Coming from a tight-knit immigrant family in South Central Los Angeles, Sara Bachez ’06 nervously awaited her first day at UC Berkeley. As the first member of her family to attend college, she didn’t know what to expect. Would she get along with her roommate? Could she handle the coursework at such a high-ranking university?
“TAAP provided opportunities and exposure, and the ability to be free to grow.”
Fortunately, Sara was an Alumni Scholar in The Achievement Award Program (TAAP). Within a few days of arriving at Berkeley, she participated in TAAP’s orientation—and her fears were immediately assuaged.
“Right away, I was able to build community and never really felt alone here,” says Sara. “I learned that TAAP has its own culture. It is first and foremost a nurturing, safe space. When I stepped through the doors for a TAAP activity, I knew I could be myself. Over the years, that was my place where I could calm down, not worry about grades or deadlines, and share my experiences with others who understood.”
When Sara was applying for colleges, UC Berkeley wasn’t on her radar. Her college counselor urged her to apply to many schools, including UC Berkeley, where she was accepted. But Sara wanted to go to a college near home so she could live with her family.
Then one day, her mother came home from work, excited, and handed her a baseball cap with “Cal” stitched on it. She had mentioned to her boss that her daughter had been accepted to the university. Her boss told her to buy a Cal hat and give it to Sara—her daughter was headed to the number one public university in the nation, he said!
“By giving me that hat, my mom was granting me permission to go,” says Sara. “For a Latina in an immigrant family, that’s a very difficult decision to make. That was a beautiful moment.”
Sara was convinced that Cal was the right place for her when she first learned about TAAP. “It was the only program [among the college’s that accepted her] that not only provided a scholarship, but provided a built-in network and support system too,” she says.
That support system was very important to Sara, in part because of her family’s history. Sara’s parents had come to the United States from El Salvador in the late 1970s to escape the violence of the country’s impending civil war. They were planning on returning, but due to the unsettled situation in El Salvador, coupled with the promise of the American education system, they settled in the States. “My parents used to say, ‘In this world you could lose everything, but no one can take away your education,’” says Sara.
Sara began studying journalism, aspiring to become a political correspondent to ensure that her community had a voice. But as she began sampling courses at Cal, she changed her focus to education, and ended up with a degree in communications. She earned an MBA from Cal State Sacramento and today, Sara is the Assistant Executive Director of the California Association of School Business Officials in Sacramento.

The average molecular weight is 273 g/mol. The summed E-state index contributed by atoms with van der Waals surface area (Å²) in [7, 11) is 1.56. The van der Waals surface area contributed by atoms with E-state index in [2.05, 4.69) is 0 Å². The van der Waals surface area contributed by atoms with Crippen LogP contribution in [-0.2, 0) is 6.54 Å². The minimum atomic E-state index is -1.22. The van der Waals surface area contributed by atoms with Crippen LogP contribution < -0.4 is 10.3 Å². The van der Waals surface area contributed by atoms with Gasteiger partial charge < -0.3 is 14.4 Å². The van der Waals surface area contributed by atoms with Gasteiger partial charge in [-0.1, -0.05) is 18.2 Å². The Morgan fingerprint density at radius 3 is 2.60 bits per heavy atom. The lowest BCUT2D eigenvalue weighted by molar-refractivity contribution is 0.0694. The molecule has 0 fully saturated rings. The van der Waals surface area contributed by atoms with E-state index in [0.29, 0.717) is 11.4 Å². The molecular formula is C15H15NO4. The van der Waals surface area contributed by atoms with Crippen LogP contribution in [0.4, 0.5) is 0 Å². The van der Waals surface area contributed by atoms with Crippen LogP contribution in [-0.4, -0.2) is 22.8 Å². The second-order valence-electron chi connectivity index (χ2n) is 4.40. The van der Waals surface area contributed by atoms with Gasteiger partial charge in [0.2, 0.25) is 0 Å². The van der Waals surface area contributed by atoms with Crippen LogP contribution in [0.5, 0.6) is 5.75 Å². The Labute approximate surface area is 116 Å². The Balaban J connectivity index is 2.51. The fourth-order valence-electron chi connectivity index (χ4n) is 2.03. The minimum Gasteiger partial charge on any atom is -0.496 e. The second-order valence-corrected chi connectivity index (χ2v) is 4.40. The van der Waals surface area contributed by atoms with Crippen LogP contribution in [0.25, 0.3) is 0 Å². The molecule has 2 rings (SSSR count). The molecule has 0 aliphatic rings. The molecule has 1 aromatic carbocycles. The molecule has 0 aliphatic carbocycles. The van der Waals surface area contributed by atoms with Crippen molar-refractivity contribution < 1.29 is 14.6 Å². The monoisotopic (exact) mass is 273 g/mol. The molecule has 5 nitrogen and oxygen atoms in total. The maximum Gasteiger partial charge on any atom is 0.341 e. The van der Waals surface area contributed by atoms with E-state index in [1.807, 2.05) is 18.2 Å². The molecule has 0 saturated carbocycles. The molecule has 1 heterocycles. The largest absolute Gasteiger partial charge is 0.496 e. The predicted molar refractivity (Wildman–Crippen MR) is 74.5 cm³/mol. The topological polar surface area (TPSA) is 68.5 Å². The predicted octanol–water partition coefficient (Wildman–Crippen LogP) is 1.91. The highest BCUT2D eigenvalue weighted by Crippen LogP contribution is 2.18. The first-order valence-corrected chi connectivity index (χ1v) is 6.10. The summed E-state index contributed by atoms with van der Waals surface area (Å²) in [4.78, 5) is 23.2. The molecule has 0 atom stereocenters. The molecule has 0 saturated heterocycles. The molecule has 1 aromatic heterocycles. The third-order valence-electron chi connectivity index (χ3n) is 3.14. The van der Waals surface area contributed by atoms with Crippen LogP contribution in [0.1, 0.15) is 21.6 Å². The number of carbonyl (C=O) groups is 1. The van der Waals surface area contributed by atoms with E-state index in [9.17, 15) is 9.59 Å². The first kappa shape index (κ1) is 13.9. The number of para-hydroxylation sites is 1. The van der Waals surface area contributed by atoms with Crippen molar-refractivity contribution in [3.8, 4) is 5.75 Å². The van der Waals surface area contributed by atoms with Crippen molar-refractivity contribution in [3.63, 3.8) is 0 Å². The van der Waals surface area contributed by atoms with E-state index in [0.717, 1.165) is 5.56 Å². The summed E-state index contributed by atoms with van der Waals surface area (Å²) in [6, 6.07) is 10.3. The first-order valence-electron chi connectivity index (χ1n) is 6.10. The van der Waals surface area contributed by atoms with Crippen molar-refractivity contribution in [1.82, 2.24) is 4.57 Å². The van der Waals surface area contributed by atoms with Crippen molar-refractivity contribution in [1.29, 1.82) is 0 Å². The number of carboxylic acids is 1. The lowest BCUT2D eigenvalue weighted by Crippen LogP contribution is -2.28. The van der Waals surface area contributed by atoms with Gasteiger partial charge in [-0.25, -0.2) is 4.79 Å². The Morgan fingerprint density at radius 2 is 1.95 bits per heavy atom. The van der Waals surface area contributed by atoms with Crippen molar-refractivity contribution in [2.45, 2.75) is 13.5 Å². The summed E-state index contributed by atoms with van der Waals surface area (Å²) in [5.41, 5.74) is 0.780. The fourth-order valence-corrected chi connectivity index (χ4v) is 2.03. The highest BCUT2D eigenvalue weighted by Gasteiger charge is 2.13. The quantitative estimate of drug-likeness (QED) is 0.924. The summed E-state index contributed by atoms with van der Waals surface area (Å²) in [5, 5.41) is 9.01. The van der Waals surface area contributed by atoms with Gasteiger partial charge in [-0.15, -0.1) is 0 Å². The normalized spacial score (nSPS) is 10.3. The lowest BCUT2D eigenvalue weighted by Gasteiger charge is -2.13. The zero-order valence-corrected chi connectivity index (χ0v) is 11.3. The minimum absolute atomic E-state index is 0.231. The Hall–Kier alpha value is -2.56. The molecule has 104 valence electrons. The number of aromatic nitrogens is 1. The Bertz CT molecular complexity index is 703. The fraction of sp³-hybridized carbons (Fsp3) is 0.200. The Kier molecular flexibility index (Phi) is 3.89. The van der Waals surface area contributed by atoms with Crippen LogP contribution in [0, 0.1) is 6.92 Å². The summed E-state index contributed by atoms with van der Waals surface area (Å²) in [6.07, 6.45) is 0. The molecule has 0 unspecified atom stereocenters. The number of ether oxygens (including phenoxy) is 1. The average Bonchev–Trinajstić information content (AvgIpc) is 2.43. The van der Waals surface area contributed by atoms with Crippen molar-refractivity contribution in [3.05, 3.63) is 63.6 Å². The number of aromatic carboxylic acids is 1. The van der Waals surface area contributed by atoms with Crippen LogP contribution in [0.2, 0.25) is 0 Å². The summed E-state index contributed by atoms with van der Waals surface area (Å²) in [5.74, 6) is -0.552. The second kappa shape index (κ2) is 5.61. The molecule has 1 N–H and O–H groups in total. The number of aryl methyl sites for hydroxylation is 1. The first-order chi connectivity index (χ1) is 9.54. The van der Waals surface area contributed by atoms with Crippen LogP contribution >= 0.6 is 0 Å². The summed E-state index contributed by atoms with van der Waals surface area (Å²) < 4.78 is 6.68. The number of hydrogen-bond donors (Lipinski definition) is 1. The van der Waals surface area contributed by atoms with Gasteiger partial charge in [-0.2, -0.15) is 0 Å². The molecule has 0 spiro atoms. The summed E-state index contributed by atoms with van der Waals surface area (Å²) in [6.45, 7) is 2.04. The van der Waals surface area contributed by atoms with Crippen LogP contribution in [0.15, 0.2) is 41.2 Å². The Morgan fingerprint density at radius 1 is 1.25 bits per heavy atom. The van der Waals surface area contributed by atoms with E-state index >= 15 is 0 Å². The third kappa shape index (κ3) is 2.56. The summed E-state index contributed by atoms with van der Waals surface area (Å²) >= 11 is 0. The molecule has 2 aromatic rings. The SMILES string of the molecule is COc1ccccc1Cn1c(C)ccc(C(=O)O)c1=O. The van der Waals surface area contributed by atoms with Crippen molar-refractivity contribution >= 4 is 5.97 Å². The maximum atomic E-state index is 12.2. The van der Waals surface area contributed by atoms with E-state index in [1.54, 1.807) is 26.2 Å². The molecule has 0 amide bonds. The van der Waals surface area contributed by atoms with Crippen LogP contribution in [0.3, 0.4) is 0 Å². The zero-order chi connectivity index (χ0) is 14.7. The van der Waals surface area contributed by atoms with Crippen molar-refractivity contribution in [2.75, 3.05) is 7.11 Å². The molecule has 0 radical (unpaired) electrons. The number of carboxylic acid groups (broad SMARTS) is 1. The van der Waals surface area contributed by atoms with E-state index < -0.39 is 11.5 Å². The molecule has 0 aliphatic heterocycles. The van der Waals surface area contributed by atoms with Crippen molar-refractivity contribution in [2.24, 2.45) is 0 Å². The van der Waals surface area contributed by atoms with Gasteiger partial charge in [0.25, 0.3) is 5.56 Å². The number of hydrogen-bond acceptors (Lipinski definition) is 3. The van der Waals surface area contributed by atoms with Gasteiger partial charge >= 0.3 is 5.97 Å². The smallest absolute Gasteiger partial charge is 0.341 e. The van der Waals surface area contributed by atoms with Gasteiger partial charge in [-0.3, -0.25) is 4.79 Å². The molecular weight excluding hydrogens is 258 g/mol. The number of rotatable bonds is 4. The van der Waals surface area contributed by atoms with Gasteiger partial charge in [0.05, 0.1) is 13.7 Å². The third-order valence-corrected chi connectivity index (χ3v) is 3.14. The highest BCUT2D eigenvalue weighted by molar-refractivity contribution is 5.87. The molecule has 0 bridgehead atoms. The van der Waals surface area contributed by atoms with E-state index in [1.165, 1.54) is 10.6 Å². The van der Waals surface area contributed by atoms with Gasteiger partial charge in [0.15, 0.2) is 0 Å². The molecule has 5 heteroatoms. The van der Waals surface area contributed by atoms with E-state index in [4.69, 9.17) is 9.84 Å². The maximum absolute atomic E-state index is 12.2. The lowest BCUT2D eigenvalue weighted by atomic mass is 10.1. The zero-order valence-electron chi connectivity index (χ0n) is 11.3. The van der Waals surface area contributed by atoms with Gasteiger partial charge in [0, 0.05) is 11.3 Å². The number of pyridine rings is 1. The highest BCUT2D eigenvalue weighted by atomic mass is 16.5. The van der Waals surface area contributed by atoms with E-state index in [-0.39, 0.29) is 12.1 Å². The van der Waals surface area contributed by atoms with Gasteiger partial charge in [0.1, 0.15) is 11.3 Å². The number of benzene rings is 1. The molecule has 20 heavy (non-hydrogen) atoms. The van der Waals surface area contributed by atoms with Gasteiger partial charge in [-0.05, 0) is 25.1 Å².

Sara was active in TAAP beyond the required commitments. As the oldest of five girls, she was well prepared to mentor younger TAAP Scholars. She spoke to parents of incoming TAAP Scholars in Spanish, to reassure them that TAAP would make sure that their child would be well-protected and assisted in navigating Cal. She also volunteered to attend donor events and tell her personal story. “I wanted folks to know that we were so appreciative of their resources, and that we understood they were making a sacrifice on our behalf.”
She credits program staff members Joani Carpenter and Elizabeth Ramirez with setting the tone.
“Joani did a great job of helping us understand why it was important to reach back and help as many people who were following in our footsteps,” Sara says. “She and Elizabeth were very committed to the program. They were always available. If we had a personal issue, if we had a crisis, and we couldn’t attend an activity or needed leeway, they were very understanding—but they were also very firm. They recognized that we needed to understand the role and responsibilities of the program—but they did it all with compassion.”
For her cohort’s last activity, says Sara, they chose an activity that for her exemplified TAAP. The group rented bikes and rode throughout San Francisco.
“It was very difficult and scary to be bike riding on the Golden Gate Bridge on a windy day, but I think of that as my fondest memory,” she says. “Here was TAAP taking inner-city students on an adventure that they normally wouldn’t do. It’s not necessarily an expensive activity, but it is one that is full of privilege.
“It showed how TAAP gave us the opportunity to do things that otherwise we would not be privy to. The program provided opportunities and exposure, and the ability to be free to grow. This simple example showed how TAAP didn’t devalue or belittle our opportunities—it believed that we were capable of handling an activity that, while easy for some, was a frightening activity for many of us.”
Posted on August 19, 2019 - 10:00am